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2  
Not true, you cn use reflection. –  Reverend Gonzo Feb 14 '10 at 15:55

The architecture is broken. Private members are private because you do not want them accessed outside the class and friends.

You can use friend hacks, accessors, promote the member, or #define private public (heh). But these are all short term solutions - you will probably have to revisit the broken architecture at some stage.

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2  
What do you mean, "the architecture is broken". He's asking about an interview question that will test his Java knowledge, not about designing a real system. –  Robert Petermeier Feb 13 '10 at 20:44
1  
By the way if you tell them their code is broken in the interview, it could either help or hinder your chances of getting the job. If it helps, it might be a job you will enjoy. Otherwise, you should keep your CV up-to-date. –  Matt Curtis Feb 13 '10 at 20:53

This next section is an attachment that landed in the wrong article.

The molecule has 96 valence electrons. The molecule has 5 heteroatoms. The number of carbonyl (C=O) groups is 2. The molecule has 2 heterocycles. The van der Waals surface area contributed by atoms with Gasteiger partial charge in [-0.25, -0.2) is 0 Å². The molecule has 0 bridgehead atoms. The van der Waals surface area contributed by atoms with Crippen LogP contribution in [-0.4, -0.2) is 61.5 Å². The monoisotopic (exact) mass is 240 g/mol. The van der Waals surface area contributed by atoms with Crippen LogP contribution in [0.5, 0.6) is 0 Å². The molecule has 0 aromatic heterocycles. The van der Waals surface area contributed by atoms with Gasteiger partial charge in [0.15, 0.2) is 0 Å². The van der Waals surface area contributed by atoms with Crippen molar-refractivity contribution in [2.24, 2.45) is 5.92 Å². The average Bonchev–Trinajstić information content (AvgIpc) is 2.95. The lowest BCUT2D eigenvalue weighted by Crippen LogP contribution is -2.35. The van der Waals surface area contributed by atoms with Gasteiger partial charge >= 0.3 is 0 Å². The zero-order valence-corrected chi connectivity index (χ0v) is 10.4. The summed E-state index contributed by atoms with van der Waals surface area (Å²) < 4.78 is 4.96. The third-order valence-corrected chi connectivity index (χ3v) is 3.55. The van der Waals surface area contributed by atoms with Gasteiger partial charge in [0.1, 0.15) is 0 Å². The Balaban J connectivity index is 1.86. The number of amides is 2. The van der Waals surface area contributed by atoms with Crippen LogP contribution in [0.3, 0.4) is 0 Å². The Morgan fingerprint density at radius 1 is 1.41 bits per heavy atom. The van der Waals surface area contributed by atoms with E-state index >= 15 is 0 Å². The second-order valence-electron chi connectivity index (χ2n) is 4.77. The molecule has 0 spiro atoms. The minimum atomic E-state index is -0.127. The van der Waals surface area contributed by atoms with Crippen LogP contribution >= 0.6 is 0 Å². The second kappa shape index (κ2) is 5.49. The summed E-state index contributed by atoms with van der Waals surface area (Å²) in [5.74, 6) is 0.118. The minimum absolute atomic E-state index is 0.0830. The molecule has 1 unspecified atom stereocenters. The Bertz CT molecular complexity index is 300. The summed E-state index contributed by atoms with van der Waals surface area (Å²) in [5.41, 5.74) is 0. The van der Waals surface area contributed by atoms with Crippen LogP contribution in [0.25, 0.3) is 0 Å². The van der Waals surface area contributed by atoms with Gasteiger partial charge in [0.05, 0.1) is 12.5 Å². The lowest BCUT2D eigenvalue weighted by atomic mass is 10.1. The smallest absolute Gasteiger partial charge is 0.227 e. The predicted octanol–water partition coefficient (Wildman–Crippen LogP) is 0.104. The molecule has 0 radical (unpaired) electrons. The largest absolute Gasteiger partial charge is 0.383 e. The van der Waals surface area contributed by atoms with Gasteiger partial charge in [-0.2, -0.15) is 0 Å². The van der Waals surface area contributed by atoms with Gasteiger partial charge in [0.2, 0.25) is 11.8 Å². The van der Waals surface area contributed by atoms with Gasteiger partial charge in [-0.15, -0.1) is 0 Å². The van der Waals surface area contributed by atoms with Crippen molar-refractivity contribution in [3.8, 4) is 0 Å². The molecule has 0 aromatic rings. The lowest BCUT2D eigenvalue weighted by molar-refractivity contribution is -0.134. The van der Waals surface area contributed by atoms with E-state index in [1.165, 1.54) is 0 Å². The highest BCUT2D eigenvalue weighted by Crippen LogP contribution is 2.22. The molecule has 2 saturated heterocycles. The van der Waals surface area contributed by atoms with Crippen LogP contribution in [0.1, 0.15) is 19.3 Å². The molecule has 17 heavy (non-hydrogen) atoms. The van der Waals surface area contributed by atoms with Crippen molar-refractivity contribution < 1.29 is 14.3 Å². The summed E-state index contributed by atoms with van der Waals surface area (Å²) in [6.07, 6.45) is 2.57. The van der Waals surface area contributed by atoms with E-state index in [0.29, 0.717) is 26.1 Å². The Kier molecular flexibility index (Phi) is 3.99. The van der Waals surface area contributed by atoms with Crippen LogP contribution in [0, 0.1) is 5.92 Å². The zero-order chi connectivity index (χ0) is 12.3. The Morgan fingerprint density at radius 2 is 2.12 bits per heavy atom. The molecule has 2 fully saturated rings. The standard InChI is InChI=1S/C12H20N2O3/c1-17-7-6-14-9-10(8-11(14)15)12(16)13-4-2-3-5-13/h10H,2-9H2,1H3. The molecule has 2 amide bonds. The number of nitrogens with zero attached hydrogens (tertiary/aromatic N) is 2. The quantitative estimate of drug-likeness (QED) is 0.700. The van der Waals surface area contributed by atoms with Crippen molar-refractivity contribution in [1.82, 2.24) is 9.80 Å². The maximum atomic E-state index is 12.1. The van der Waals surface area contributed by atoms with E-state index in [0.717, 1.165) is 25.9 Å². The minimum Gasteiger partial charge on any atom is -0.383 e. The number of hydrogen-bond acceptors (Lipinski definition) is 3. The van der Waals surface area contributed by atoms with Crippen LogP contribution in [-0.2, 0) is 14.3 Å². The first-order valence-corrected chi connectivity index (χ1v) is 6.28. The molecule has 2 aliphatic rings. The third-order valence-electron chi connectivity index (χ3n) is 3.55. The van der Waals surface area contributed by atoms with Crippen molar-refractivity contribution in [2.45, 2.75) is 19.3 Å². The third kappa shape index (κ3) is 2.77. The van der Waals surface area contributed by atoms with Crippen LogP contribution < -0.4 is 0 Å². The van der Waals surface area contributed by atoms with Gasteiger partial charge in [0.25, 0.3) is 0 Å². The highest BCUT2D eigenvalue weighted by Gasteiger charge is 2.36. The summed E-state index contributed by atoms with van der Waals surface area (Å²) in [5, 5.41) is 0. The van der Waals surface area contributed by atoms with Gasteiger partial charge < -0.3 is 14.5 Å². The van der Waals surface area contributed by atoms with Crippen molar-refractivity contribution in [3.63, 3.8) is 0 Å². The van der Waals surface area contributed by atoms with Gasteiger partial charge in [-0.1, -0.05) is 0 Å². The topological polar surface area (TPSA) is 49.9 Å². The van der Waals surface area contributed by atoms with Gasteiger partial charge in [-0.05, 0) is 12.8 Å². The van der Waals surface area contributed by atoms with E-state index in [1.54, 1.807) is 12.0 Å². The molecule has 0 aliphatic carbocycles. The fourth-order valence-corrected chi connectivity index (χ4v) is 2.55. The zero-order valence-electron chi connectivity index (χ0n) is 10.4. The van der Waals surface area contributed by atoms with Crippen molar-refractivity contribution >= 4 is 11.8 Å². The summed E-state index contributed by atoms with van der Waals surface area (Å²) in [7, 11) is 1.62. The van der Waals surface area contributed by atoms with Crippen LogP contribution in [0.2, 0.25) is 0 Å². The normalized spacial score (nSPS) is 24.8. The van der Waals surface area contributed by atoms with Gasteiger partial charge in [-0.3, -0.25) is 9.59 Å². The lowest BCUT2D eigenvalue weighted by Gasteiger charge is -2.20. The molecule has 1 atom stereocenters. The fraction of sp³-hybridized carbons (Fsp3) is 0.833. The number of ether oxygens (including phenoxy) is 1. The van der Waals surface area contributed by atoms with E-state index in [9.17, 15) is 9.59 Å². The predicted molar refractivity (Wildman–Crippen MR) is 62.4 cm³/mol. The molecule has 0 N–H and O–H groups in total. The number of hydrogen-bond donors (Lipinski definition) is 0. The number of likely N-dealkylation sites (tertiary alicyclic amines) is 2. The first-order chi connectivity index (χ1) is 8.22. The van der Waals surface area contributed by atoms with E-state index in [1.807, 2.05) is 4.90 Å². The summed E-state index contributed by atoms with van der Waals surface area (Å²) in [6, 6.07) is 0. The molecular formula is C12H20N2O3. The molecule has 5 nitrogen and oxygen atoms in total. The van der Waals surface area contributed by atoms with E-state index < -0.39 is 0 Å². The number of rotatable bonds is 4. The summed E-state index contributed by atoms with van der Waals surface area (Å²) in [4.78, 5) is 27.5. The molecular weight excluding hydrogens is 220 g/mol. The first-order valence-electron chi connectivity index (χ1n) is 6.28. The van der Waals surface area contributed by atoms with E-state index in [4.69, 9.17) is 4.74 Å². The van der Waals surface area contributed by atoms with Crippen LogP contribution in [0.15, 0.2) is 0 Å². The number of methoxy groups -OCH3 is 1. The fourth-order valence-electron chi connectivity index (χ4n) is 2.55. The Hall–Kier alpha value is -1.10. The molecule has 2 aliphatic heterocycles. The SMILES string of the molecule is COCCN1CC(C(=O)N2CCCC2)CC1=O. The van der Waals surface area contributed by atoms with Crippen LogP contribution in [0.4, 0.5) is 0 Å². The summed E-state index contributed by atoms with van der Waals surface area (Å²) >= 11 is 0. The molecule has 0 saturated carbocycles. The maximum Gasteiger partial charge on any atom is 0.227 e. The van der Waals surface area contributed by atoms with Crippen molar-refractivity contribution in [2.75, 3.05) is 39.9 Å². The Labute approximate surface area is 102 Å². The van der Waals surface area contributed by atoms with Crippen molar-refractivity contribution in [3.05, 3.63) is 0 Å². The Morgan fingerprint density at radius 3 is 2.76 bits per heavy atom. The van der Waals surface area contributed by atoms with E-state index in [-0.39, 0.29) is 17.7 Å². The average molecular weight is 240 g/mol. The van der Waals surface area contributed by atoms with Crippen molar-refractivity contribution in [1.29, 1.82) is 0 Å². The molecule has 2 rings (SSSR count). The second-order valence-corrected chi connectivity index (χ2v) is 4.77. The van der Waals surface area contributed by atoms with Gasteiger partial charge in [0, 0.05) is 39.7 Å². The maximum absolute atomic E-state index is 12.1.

@Robert The architecture is broken because you use private because it's the right thing to do. If that changes, it is a symptom that your design needs changing. "Fixing" it by promoting private to protected is like just telling a just few people your ATM PIN - it will probably be OK in the very short term, but you should change it, or get a joint account or something. –  Matt Curtis Feb 13 '10 at 20:57
1  
+1 for #define private public in interview question –  Eric Feb 13 '10 at 20:57
1  
Thanks Eric. I'd strongly suggest winking when you say it :-) –  Matt Curtis Feb 13 '10 at 21:17

By using public accessors (getters & setters) of A's privates members ...